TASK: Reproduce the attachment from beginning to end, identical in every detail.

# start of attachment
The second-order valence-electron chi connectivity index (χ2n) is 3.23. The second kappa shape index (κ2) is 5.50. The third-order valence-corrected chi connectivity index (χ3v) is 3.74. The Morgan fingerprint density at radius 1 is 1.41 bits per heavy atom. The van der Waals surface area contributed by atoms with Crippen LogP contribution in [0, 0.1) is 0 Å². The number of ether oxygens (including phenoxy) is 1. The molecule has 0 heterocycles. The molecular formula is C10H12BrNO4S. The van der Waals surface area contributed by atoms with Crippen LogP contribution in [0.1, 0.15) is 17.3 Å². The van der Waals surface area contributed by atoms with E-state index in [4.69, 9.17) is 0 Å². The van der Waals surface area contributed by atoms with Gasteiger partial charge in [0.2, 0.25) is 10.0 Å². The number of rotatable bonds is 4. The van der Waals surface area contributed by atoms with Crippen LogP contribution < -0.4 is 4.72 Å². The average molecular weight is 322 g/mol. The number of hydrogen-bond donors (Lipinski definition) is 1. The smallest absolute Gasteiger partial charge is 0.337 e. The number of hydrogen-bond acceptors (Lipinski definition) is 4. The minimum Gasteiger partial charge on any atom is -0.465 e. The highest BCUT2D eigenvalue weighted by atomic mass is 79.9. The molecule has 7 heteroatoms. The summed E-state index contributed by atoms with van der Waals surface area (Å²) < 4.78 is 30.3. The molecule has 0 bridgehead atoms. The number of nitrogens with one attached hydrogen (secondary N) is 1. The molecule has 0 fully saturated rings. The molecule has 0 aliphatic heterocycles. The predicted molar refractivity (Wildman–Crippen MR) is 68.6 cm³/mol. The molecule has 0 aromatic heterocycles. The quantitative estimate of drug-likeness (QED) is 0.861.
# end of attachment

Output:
The second-order valence-electron chi connectivity index (χ2n) is 3.23. The second kappa shape index (κ2) is 5.50. The third-order valence-corrected chi connectivity index (χ3v) is 3.74. The Morgan fingerprint density at radius 1 is 1.41 bits per heavy atom. The van der Waals surface area contributed by atoms with Crippen LogP contribution in [0, 0.1) is 0 Å². The number of ether oxygens (including phenoxy) is 1. The molecule has 0 heterocycles. The molecular formula is C10H12BrNO4S. The van der Waals surface area contributed by atoms with Crippen LogP contribution in [0.1, 0.15) is 17.3 Å². The van der Waals surface area contributed by atoms with E-state index in [4.69, 9.17) is 0 Å². The van der Waals surface area contributed by atoms with Gasteiger partial charge in [0.2, 0.25) is 10.0 Å². The number of rotatable bonds is 4. The van der Waals surface area contributed by atoms with Crippen LogP contribution < -0.4 is 4.72 Å². The average molecular weight is 322 g/mol. The number of hydrogen-bond donors (Lipinski definition) is 1. The smallest absolute Gasteiger partial charge is 0.337 e. The number of hydrogen-bond acceptors (Lipinski definition) is 4. The minimum Gasteiger partial charge on any atom is -0.465 e. The highest BCUT2D eigenvalue weighted by atomic mass is 79.9. The molecule has 7 heteroatoms. The summed E-state index contributed by atoms with van der Waals surface area (Å²) < 4.78 is 30.3. The molecule has 0 bridgehead atoms. The number of nitrogens with one attached hydrogen (secondary N) is 1. The molecule has 0 fully saturated rings. The molecule has 0 aliphatic heterocycles. The predicted molar refractivity (Wildman–Crippen MR) is 68.6 cm³/mol. The molecule has 0 aromatic heterocycles. The quantitative estimate of drug-likeness (QED) is 0.861.